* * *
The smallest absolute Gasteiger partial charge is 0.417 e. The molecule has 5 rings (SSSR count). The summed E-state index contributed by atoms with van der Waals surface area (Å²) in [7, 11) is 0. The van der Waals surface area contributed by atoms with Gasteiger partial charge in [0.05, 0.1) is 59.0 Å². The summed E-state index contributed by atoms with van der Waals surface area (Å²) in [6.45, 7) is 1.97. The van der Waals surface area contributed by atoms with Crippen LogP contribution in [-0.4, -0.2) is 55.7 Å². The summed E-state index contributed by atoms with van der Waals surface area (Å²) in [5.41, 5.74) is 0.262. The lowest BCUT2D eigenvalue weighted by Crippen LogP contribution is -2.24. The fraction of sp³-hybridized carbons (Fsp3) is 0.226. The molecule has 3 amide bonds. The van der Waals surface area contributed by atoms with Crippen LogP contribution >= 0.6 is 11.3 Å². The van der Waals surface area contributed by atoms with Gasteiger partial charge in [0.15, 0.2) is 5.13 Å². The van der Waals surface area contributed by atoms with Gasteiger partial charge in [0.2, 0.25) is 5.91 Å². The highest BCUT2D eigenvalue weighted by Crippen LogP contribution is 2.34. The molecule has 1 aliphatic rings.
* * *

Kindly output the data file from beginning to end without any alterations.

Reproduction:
The smallest absolute Gasteiger partial charge is 0.417 e. The molecule has 5 rings (SSSR count). The summed E-state index contributed by atoms with van der Waals surface area (Å²) in [7, 11) is 0. The van der Waals surface area contributed by atoms with Gasteiger partial charge in [0.05, 0.1) is 59.0 Å². The summed E-state index contributed by atoms with van der Waals surface area (Å²) in [6.45, 7) is 1.97. The van der Waals surface area contributed by atoms with Crippen LogP contribution in [-0.4, -0.2) is 55.7 Å². The summed E-state index contributed by atoms with van der Waals surface area (Å²) in [5.41, 5.74) is 0.262. The lowest BCUT2D eigenvalue weighted by Crippen LogP contribution is -2.24. The fraction of sp³-hybridized carbons (Fsp3) is 0.226. The molecule has 3 amide bonds. The van der Waals surface area contributed by atoms with Crippen LogP contribution >= 0.6 is 11.3 Å². The van der Waals surface area contributed by atoms with Gasteiger partial charge in [0.15, 0.2) is 5.13 Å². The van der Waals surface area contributed by atoms with Gasteiger partial charge in [0.2, 0.25) is 5.91 Å². The highest BCUT2D eigenvalue weighted by Crippen LogP contribution is 2.34. The molecule has 1 aliphatic rings.